Lewy Body Dementia

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Robin Williams was a well-appreciated comedian, television personality, and movie star of over fifty movies.  For instance, he portrayed characters such as Mork in the television series Mork and Mindy, Mrs. Doubtfire in the film of the same name, and the genie in the animated movie Aladdin.  Even with such success, he committed suicide in 2014.  The world was shocked.  Why would someone so famous and loved commit suicide?

Initially, we learned Robin suffered from severe depression due to a recent Parkinson diagnosis.  We later learned he was having difficulty at times with motor movement, memory, hallucinations, and delusions.  Only at his autopsy was it discovered he had Lewy Body Dementia.

Lewy Body Dementia is a form of dementia caused by deposits of the protein alpha-synuclein.  When the deposits are in the cortex, it may cause confusion, trouble sleeping, personality changes, anxiety, paranoia, delusions, and hallucinations.  When the deposits are in the brainstem the symptoms mimic Parkinson’s disease with tremors, problems walking, and loss of balance.

Unlike Alzheimer’s Disease, the Lewy body patient is aware of their disorder.  This can lead to severe depression which Robin Williams exhibited.

Williams’ wife described her husband’s disease as the “Sea monster with fifty tentacles of symptoms that show when they want.”  In other words, at times he was normal, but symptoms could appear suddenly.  Imagine his life with Lewy body disease.  Probably at times, he had delusion. He was possibly thinking the television was talking to him personally or convinced someone was stealing from him.  He probably had paranoia and worried everyone was against him.  To make matters worse, he may have hallucinated.  Sometimes he would have hand tremors and lose his balance.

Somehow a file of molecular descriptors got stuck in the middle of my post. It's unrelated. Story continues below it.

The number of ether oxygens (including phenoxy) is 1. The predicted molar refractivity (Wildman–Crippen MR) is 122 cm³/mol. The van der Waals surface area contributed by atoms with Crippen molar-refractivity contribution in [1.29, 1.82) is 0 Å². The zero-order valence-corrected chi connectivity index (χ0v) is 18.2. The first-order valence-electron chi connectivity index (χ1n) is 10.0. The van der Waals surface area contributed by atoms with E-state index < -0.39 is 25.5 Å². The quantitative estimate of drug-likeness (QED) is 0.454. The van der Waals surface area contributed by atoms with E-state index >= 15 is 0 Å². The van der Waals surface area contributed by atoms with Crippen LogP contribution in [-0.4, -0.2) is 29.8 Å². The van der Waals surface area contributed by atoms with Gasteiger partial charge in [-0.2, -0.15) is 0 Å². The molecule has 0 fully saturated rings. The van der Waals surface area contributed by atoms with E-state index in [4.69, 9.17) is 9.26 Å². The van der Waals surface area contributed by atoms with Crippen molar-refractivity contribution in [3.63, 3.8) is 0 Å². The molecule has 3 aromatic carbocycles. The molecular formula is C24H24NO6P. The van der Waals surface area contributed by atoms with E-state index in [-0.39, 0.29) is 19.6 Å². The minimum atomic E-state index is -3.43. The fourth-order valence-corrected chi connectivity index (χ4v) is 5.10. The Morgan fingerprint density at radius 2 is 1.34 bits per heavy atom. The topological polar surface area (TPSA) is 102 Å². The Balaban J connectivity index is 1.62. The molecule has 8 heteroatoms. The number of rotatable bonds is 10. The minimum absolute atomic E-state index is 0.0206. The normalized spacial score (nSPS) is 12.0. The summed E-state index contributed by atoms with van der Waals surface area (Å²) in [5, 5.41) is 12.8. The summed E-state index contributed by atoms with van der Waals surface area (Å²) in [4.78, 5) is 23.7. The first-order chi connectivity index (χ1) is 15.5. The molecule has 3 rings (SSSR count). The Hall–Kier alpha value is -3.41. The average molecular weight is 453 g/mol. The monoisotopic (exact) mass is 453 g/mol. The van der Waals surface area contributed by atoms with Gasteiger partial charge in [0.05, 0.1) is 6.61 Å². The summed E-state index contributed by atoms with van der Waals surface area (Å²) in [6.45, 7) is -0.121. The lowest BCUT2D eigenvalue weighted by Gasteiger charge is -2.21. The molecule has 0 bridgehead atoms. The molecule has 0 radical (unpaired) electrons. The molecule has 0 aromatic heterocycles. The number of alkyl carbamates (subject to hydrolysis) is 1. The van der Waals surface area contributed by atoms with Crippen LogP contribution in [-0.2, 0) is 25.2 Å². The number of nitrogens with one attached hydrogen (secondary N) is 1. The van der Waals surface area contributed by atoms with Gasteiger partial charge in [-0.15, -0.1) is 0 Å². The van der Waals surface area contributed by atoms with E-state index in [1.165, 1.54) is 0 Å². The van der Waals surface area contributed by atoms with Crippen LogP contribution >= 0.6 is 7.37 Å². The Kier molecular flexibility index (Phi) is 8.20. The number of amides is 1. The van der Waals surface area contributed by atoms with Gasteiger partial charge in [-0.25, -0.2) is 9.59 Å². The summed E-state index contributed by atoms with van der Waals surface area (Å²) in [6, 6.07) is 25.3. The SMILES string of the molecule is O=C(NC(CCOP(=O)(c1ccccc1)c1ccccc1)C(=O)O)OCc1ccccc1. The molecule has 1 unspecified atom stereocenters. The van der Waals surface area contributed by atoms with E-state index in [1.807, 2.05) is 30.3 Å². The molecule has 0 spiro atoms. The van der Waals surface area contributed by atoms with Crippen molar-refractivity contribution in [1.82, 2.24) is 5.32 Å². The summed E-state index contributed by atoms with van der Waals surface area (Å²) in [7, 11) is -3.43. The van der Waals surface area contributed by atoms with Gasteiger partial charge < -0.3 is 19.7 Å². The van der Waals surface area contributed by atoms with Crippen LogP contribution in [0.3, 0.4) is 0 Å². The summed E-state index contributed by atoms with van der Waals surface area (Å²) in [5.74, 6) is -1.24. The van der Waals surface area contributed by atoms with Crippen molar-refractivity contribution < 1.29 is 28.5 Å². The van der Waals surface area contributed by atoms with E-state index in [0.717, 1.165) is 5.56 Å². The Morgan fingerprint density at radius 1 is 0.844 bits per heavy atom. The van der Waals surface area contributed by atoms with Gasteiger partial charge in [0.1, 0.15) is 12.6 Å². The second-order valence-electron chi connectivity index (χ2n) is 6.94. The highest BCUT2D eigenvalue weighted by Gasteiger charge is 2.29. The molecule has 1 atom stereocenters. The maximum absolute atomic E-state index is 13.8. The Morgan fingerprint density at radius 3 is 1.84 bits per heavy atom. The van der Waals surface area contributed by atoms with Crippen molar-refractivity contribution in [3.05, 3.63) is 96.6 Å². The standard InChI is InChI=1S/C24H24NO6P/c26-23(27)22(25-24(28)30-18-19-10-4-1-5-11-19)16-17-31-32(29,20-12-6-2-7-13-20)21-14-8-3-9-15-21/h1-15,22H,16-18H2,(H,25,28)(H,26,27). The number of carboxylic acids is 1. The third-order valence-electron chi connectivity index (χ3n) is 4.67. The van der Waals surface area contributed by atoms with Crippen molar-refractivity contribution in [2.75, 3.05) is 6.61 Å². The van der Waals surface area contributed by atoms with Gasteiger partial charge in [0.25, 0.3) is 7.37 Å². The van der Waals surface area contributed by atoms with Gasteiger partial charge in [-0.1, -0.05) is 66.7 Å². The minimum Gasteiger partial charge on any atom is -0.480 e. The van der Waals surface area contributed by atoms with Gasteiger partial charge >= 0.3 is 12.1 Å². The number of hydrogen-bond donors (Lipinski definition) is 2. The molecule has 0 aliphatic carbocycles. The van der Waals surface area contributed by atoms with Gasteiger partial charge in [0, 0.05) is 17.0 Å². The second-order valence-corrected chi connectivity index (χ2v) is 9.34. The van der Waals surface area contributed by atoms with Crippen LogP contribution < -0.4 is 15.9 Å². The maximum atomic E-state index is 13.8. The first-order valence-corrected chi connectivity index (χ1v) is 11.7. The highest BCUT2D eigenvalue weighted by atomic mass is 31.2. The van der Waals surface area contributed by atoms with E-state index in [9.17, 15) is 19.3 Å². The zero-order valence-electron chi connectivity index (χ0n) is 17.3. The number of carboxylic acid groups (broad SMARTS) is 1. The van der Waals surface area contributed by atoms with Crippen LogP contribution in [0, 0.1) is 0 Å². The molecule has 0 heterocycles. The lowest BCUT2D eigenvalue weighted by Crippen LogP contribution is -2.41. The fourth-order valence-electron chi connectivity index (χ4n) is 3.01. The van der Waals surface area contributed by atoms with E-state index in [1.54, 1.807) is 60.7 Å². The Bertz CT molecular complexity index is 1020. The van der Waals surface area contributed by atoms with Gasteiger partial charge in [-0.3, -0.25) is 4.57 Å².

In the movie, Jumanji Williams character was Alan Parrish.  He was transported to the jungle of Jumanji with wild animals chasing him and a mad hunter trying to kill him. Describing the experience Alan shouted, “I’ve seen things you can’t even imagine; things you can’t even see.”  Unfortunately, Williams could say that about his own life with Lewy Body Disease.   He may have had similar experiences with anxiety, paranoia, delusions, and hallucinations.

Dealing with a loved one with Lewy Body Dementia is challenging.  They are aware of their condition which usually causes extreme depression.  They may experience shifts in mood and a change in personality.  They may lose interest in things that were once their passion.  The patient may appear unaffected and then suddenly be overwhelmed with symptoms such as the inability to sleep or agitation in a crowded place.  Dealing with a person with Lewy Bodies Dementia is a roller coaster of ups and downs.

Each victim is different so we must experiment with varied techniques for their care.  Some can’t deal with the stimulation of crowds, which means avoiding restaurants or subways.  Others can’t deal with watching television dramas as they think it is real and the bad guy is after them.  Some find the evening news too stressful.  An alternative might be calming music or a baseball game.

As with all dementia patients, we should have medical information readily available in the event of an emergency.  These include a list of medications, allergies to food and medication, insurance cards, copies of healthcare directives, and contact information for doctors and family.   Be sure emergency room doctors are aware of the Lewy Body diagnosis because sufferers are sensitive to antipsychotic medication.  It would be best for E.R. personnel to contact the patient’s neurologist before administering such medicines.

Caring for a person with Lewy Body Dementia is stressful, tiring, and seemingly unending.  Paul wrote to the Church in Galatia encouraging them.  Those words of encouragement may apply to you today.

Let us not become weary in doing good, for at the proper time we will reap a harvest if we do not give up.  Galatians 6:9 NIV.

© Copyright 2018 Ronald Milburn

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